Scientists already know that loggerhead sea turtles follow a magnetic sense of direction on their migration routes, but new research finds that some baby loggerheads decide to travel off the beaten path. According to Kate Mansfield, a marine biologist at the University of Central Florida, many loggerheads will follow the same path taken by a species of brown seaweed, which is believed to keep the baby turtles warm.
In order to track the animals' movements, Mansfield and her colleagues have affixed small, solar-powered satellite tracking devices to the shells of a number of young turtles, which they hope will provide important information for protecting the threatened species. They photographed the process, which shows some of the key steps conservationists must take to ensure the longevity of the loggerheads.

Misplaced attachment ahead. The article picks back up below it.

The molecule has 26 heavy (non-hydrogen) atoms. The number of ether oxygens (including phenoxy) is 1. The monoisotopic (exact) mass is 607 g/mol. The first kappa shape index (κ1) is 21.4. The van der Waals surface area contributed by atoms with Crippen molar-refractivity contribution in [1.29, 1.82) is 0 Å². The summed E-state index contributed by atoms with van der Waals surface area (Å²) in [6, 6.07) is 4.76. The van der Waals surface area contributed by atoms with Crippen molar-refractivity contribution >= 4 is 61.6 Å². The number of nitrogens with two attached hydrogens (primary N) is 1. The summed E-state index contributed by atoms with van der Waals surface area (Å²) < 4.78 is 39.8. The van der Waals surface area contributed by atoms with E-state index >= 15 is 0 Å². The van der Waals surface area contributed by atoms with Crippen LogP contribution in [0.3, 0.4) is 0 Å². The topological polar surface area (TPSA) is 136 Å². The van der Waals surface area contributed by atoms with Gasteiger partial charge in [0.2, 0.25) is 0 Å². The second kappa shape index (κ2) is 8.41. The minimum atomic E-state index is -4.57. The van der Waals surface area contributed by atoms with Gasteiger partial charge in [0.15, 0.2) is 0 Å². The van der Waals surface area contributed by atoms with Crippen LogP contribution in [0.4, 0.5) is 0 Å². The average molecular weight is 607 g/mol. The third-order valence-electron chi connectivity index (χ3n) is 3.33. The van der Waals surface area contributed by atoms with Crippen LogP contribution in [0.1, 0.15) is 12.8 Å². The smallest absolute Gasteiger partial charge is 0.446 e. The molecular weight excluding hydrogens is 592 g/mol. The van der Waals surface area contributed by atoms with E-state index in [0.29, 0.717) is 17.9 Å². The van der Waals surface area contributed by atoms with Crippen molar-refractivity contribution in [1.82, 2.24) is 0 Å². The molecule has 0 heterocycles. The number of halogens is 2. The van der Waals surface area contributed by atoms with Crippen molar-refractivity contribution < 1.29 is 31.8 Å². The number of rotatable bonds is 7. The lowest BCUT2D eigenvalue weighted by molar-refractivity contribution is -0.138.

To learn more about sea turtle conservation efforts or to stay involved with tracking, visit the Sea Turtle Conservancy's active turtle tracking project.